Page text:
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Blog #17: Communities Bridge the Gap

I live off of Saint Charles Rock Road, or “The Rock” as it’s affectionately called by its residents, and those who are fans of Dwayne Johnson, in Saint Ann, Missouri. About two miles from my house down on “The Rock” (which is what I will be referring to it as without quotations going forward) there is a Target. It’s not the world’s greatest Target, but it gets the job done when it comes to providing you with all of the home decor and graphic tees that you didn’t know that you needed. I was walking out of this store the other day following behind a man wearing a backward flat-brimmed Batman hat, baggy jeans, Avengers boxer shorts, and a plain white t-shirt, let’s call him Samson (Hey there, Delilah). Samson had decided on the way to his car that he was too sexy for his shirt and whipped it off before getting into his car. Apparently, he has a strict “no shirts in the car” policy, which I assume, just like when I lived in Hawaii surrounded by barefooted people, was a cultural preference. It may strike you as odd, but this seems to be the norm in our neighborhood. Shirts are optional when driving. We aren’t classy, but we do have cultural things that define us as an area of St. Louis. Sure there are some other great cultural things about the area such as its diversity, but we are proud of all the aspects of our neighborhood and we don’t plan on leaving any time soon.

I say all this to preview what will be talked about on the podcast tomorrow. The subject is one that’s up for much debate: The four-day school week. Yes, I know I already wrote you a Pro-Con about the four-day school week, but that was before I talked to people who actually work in school districts that have a four-day school week, and it has become clear to me that the decision to change is based on one thing- the community. And that’s what I want to focus on today. The impact of the school on community and vice-versa when it comes to four-day school week.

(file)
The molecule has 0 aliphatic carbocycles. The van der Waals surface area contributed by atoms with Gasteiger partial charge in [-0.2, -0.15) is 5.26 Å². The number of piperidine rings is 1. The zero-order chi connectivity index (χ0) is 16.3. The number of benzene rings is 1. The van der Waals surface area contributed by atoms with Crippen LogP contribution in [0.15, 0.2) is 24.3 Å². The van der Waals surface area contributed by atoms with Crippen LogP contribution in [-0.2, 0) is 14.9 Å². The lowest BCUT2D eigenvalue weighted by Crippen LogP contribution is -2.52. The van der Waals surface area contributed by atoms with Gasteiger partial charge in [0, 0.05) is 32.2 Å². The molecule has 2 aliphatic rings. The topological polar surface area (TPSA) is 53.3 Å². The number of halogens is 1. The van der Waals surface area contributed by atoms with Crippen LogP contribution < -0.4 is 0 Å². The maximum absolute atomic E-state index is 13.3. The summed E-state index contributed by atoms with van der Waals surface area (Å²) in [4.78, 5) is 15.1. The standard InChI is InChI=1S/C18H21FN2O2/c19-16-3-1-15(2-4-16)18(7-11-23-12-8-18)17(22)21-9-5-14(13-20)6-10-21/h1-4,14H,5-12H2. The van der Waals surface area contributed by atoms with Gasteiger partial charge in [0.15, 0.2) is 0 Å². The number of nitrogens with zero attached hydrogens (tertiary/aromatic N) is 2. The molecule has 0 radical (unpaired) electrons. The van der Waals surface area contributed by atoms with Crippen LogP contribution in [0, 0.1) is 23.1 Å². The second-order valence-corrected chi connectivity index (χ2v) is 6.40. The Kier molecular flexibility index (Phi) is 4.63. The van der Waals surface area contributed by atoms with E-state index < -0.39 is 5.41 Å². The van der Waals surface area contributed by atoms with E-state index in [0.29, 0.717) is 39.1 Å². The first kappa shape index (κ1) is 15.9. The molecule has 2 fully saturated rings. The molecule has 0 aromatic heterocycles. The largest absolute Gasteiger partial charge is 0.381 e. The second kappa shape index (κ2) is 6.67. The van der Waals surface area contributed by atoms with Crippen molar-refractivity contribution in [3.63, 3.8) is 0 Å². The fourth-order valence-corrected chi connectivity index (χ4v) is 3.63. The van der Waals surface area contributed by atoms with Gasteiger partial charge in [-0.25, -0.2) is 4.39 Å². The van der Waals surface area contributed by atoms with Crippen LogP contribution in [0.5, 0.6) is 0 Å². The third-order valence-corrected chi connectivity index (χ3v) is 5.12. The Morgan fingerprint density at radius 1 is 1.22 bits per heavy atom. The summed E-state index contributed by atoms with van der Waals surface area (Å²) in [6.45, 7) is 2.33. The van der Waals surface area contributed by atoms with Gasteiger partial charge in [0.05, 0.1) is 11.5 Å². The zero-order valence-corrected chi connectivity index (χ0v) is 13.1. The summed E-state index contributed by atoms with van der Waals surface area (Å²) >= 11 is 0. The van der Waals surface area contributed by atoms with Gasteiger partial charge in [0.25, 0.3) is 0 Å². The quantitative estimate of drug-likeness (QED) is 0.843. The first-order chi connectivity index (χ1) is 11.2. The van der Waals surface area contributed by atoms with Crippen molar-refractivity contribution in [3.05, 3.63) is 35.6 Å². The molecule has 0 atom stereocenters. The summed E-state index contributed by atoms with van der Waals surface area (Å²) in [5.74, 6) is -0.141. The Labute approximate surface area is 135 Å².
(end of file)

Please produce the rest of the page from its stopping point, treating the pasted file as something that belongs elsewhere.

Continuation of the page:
Before I start writing too in-depth about it, I think we all need to acknowledge something about our schools. They are all different. They have different problems, different economic classes of people, different levels of diversity, different learning abilities, different general family structures, different work schedules, etc. Each district is unique and is not entirely like another. Yes, there are similarities that we can use to help one another, but there are not enough similarities for a “fix-all” for every school in any situation.

Along with that, we need to acknowledge that the school is just ONE of the instruments of the community. I think sometimes as educators, we feel the local public school is the end all/be all of the community. From kindergarten, and in some instances from 3-years-old on, students are in school more than they are in any other social setting for the next 12-15 years. That is a fact. But when we look into the community we see churches, charitable organizations, non-profits, helpful individuals, and local companies filling in the gaps where schools sometimes are unable to fill the void. We need to acknowledge that, not because of our own shortcomings, but as a local achievement bridging the gap for each child.